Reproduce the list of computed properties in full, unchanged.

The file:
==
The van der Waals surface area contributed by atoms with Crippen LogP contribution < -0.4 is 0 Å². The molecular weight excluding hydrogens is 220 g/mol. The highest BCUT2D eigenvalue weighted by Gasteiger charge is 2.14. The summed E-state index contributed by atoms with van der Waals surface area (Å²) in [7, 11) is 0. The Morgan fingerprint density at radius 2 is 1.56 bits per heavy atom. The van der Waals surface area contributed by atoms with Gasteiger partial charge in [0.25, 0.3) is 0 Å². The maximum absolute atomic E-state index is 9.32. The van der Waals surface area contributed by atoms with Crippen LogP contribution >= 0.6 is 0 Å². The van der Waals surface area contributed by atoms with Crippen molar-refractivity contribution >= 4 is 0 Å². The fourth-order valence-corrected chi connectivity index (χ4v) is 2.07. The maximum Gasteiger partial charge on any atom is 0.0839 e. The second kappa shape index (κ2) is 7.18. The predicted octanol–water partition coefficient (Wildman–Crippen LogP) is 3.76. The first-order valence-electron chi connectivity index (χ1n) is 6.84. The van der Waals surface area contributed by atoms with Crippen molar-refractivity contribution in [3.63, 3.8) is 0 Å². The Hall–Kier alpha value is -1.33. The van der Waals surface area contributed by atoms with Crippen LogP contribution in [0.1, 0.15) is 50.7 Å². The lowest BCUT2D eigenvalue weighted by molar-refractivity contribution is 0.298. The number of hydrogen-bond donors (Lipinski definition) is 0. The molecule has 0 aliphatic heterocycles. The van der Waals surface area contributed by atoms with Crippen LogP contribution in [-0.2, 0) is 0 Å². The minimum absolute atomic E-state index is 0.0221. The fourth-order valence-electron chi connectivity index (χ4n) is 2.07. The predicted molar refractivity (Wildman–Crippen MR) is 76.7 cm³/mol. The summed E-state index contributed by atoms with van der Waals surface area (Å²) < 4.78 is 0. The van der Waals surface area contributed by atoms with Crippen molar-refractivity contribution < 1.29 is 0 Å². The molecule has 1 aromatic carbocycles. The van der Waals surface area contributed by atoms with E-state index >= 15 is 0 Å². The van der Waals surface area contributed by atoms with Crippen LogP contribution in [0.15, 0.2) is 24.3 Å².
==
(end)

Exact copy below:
The van der Waals surface area contributed by atoms with Crippen LogP contribution < -0.4 is 0 Å². The molecular weight excluding hydrogens is 220 g/mol. The highest BCUT2D eigenvalue weighted by Gasteiger charge is 2.14. The summed E-state index contributed by atoms with van der Waals surface area (Å²) in [7, 11) is 0. The Morgan fingerprint density at radius 2 is 1.56 bits per heavy atom. The van der Waals surface area contributed by atoms with Gasteiger partial charge in [0.25, 0.3) is 0 Å². The maximum absolute atomic E-state index is 9.32. The van der Waals surface area contributed by atoms with Crippen LogP contribution >= 0.6 is 0 Å². The van der Waals surface area contributed by atoms with Crippen molar-refractivity contribution >= 4 is 0 Å². The fourth-order valence-corrected chi connectivity index (χ4v) is 2.07. The maximum Gasteiger partial charge on any atom is 0.0839 e. The second kappa shape index (κ2) is 7.18. The predicted octanol–water partition coefficient (Wildman–Crippen LogP) is 3.76. The first-order valence-electron chi connectivity index (χ1n) is 6.84. The van der Waals surface area contributed by atoms with Crippen molar-refractivity contribution in [3.63, 3.8) is 0 Å². The Hall–Kier alpha value is -1.33. The van der Waals surface area contributed by atoms with Crippen LogP contribution in [0.1, 0.15) is 50.7 Å². The lowest BCUT2D eigenvalue weighted by molar-refractivity contribution is 0.298. The number of hydrogen-bond donors (Lipinski definition) is 0. The molecule has 0 aliphatic heterocycles. The van der Waals surface area contributed by atoms with Crippen LogP contribution in [-0.2, 0) is 0 Å². The minimum absolute atomic E-state index is 0.0221. The fourth-order valence-electron chi connectivity index (χ4n) is 2.07. The predicted molar refractivity (Wildman–Crippen MR) is 76.7 cm³/mol. The summed E-state index contributed by atoms with van der Waals surface area (Å²) < 4.78 is 0. The van der Waals surface area contributed by atoms with Crippen molar-refractivity contribution < 1.29 is 0 Å². The molecule has 1 aromatic carbocycles. The van der Waals surface area contributed by atoms with E-state index >= 15 is 0 Å². The van der Waals surface area contributed by atoms with Crippen LogP contribution in [0.15, 0.2) is 24.3 Å².